The war in Italy has been raging on for months. The Allies, stuck
along the Gustav Line, has experimented the efficiency of the
Wehrmacht and suffered numerous losses.
The few and insufficient results achieved don’t lead to unhinging the
front, and the Germans preserve their possessions and control over the
positions overlooking the Via Casilina.
The first three battles of Cassino are definitely unsuccessful for the
Anglo-American armies. The bombing of the Abbey in Montecassino
and the distraction of the town a month later allow the Germans to
take strategic advantages that make the allied advance to Rome even
The Fuhrer’s instructions are categorical and peremptory: hold out to the last
man. After the reorganization of the front, new and highly motivated troops
arrive in the Cassinate from April 1944. Among them, there’s the II Corps
commanded by General Wladyslaw Anders, an army that finds a chance at
redemptions against its historical enemy, Nazi Germany, on Cassino’s
Two divisions of the infantry, the 3rd Carpathian Rifle Division and the 5th
Kresowa Division, are put in charge of Montecassino’s sector. An armored
regiment and the 4th Skorpio Regiment support the operations.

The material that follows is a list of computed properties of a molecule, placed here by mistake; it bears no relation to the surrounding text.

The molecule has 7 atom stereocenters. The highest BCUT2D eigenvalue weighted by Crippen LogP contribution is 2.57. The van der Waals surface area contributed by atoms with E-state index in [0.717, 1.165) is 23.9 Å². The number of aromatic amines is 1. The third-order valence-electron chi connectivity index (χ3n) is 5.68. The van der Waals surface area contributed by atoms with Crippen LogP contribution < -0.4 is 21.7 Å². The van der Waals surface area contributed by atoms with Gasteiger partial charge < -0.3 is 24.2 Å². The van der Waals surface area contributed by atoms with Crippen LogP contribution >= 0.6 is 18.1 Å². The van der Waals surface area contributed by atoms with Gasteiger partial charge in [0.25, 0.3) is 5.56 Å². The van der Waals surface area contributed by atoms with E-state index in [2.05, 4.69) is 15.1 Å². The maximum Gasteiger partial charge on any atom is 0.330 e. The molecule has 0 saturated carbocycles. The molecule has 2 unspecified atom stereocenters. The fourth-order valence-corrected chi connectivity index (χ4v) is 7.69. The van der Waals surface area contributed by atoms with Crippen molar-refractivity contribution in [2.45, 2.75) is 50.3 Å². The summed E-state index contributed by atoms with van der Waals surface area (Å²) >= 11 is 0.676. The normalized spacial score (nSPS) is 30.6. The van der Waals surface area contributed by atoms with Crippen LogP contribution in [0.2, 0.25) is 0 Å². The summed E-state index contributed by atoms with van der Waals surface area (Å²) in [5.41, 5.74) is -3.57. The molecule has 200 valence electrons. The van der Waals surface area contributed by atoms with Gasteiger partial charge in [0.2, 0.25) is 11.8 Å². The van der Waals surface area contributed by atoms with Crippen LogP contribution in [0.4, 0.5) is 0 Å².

The battle for the conquest of the Gustav Line and Cassino starts on 11 May
The Poles quickly conquer the ruins of the Abbey abandoned by the Germans
after the breakthrough of the front on the Aurunci Mounts.
This occurrence establishes the end of a nine-month odyssey and allows the
triumphal entry of the Allies in Rome on 4 June 1944.
To understand the strong symbolic value of Poland’s military contribution to
the Italian Campaign, especially in Montecassino, it is important to know the
troubled history of its people, who become an orphan in its own homeland,
which first is a loot for Nazis and Communists, and than a hostage of the
Soviet regime after the war.
Polish soldiers and their commander Anders will live in exile for decades, until
the fall of the Iron Curtain in 1992: Many of them will never see their